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Let the citizen demand his rights - and courts offer protection

Let the citizen demand his rights - and courts offer protection

"One cannot rely only on the State for truth. Totalitarian governments are known for their constant reliance on falsehoods to consolidate power…," said Supreme Court judge DY Chandrachud. These words on media freedom in the post-truth age at the Justice MC Chagla Memorial Lecture has great relevance. It is not just the right of the citizen, but his duty, to expose the lies of the government. Both truth and democracy co-exist. Truth is essential for democracy to survive. That is why it is the duty of every citizen to speak directly to the authorities, said Justice Chandrachud. Of course, it is undeniable that citizens have a great role and responsibility in maintaining democracy. Undoubtedly, those who do it are not small in number. At the same time, it should be noted that constitutional institutions, including the judiciary, have certain responsibilities towards citizens who speak out and seek to correct positions of power. They have a responsibility to protect them. This is a time when seats of power are exploiting democratic institutions to strengthen their own authority thereby unleashing damage and dispute to the country. The V-Institute 2020 Democracy Report in Sweden noted that considering the situation here, where civil rights and pro-democracy activists are being hunted down, it is time India be pushed out of the list of democracies to those of dictatorships. UN High Commissioner for Human Rights Michelle Bachelet has also highlighted the abuse of power and abuse of the UAPA in India. Many other human rights organisations have also underlined this.

The problem in India is not that democrats are not ready to tell the truth. It is that from the government to the mob, all come out to silence such people. Incidents of prosecution under the UAPA of those who speak out on behalf of tribals, Dalits and minorities have increased. The crime committed by the 'terrorists' who were imprisoned for three years in the Bhima Koregaon case is only a voice for human rights. Among them was the Jesuit priest Stan Swamy who died in custody recently. One by one, evidence is emerging that the government was spying on them and tampering with their computers. And in the case of Umer Khalid, who has been in jail for over a year, his counsel's mention at the court which heard his bail petition, about the only evidence in possession of the prosecution had become news. That evidence was a docored video of his 20-minute speech conveniently edited by BJP centres and made into a 37-second video, and then produced without verification.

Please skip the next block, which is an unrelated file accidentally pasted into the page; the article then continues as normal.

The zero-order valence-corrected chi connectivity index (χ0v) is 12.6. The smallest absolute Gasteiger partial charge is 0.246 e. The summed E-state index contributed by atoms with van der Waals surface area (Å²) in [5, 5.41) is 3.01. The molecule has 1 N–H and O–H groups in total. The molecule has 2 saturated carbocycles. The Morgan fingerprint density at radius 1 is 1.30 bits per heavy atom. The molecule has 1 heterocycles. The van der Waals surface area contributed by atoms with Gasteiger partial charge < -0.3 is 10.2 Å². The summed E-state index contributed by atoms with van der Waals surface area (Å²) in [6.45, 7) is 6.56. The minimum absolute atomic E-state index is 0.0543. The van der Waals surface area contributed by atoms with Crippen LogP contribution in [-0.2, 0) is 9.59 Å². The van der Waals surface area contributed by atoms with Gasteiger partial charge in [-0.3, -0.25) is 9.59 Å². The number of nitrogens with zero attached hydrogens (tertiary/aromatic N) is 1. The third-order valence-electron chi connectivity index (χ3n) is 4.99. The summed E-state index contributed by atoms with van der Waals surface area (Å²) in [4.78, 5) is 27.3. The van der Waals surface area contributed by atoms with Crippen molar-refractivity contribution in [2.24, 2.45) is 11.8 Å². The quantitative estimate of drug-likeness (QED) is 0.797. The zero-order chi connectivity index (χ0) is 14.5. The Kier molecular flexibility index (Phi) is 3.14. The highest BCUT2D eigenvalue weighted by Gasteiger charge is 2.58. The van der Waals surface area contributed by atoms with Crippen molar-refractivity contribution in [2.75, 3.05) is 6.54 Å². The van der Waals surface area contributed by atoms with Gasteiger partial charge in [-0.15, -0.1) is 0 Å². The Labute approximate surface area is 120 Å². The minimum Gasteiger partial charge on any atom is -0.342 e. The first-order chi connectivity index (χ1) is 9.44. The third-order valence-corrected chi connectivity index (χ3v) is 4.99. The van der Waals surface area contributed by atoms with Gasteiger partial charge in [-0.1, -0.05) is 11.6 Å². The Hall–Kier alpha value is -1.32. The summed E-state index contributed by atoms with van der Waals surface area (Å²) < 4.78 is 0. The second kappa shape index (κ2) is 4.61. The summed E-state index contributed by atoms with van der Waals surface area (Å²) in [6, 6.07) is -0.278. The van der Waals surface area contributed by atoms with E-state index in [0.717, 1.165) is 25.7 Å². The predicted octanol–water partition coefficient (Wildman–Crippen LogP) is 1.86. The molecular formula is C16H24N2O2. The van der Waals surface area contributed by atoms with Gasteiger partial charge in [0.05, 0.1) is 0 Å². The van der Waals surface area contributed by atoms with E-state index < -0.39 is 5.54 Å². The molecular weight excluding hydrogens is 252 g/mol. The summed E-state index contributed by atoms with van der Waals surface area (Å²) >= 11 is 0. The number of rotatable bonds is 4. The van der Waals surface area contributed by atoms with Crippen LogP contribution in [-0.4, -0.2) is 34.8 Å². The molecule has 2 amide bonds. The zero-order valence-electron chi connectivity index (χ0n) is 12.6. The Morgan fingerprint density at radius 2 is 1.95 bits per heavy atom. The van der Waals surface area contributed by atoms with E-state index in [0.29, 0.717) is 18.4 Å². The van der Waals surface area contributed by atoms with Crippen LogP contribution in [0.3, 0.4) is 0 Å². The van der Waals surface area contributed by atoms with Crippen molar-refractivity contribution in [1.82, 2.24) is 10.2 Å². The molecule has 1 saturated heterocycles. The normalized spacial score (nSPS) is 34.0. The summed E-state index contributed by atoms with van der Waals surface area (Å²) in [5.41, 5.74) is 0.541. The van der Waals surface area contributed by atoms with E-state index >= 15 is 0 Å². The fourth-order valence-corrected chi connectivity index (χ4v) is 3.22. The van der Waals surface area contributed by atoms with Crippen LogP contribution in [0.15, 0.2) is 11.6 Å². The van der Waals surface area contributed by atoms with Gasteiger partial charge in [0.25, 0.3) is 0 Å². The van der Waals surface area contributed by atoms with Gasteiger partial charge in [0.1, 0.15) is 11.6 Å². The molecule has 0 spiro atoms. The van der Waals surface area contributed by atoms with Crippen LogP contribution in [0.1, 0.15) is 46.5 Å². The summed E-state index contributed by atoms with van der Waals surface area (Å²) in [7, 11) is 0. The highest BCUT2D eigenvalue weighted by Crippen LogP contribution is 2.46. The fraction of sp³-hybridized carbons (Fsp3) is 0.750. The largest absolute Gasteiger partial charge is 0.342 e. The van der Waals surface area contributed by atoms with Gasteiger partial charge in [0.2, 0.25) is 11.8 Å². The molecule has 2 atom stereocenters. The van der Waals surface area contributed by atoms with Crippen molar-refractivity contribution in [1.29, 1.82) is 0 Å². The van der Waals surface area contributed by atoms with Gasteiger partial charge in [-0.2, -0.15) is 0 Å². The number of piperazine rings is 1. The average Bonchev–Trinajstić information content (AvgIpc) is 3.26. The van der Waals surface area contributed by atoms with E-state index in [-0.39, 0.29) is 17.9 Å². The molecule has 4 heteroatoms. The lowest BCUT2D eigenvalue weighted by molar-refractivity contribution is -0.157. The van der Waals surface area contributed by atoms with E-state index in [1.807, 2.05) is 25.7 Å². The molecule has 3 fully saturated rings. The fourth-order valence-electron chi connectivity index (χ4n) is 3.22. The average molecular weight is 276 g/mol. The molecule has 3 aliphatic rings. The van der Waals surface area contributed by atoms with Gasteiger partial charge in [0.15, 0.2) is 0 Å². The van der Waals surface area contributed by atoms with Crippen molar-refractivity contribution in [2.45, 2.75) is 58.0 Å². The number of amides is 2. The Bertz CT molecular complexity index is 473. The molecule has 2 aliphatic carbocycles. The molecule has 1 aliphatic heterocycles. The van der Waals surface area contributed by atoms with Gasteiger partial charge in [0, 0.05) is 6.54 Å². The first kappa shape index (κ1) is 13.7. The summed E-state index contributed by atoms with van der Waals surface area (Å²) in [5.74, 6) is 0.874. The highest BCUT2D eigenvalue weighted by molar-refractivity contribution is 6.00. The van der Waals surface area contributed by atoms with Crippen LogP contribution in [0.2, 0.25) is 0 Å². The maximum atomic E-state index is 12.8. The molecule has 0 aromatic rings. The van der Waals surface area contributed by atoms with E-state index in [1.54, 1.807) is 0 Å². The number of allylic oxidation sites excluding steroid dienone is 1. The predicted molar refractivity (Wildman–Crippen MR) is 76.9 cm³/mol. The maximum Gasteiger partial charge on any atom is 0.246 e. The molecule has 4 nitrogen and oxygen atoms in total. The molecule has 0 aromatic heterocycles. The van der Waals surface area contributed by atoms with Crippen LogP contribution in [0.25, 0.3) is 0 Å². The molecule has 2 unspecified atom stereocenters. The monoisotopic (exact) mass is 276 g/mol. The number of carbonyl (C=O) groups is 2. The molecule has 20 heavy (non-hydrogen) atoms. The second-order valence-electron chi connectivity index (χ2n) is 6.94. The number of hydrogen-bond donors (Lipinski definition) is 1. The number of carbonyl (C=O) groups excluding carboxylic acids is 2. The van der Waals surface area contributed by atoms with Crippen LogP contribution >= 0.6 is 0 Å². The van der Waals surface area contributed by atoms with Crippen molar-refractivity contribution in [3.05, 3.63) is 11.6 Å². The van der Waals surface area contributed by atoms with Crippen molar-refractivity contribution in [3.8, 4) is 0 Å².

According to the legal website 'Article-14', treason cases have been registered under the UAPA in ten states using such videos provided by someone. Though it is not accepted criminal procedure, the situation is such that other laws are likely to be ignored once the UAPA is invoked. And here, it is the judiciary, not the citizens, that should act with vigilance. The Supreme Court's 2011 ruling on civil rights (the Indradas case) made it clear that even membership in banned organizations was not a crime. But another verdict in 2019 (the Zahoor Ahmad Shah case) overturned it. In UAPA cases, the ruling mandating the courts to assume that every allegation in the FIR is true gave the administration a free hand to easily repress anyone. It was this verdict that forced the high courts to deny bail in cases including Bhima Koregaon. The Supreme Court's observation undermining the rights under Article 32 of the Constitution is another blow to democratic activists. Justice Chandrachud was right (it is the citizens who speak the truth that maintain democracy and not the governments that fabricate lies for power). If unfortunately such citizens are trapped by the government under the draconian UAPA and the judiciary is helpless and unable to provide protection, shouldn't its rectification begin in courts?

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TAGS:Justice DY Chandrachud speaking truth in democracy institutions should protect citizen misuse of UAPA 
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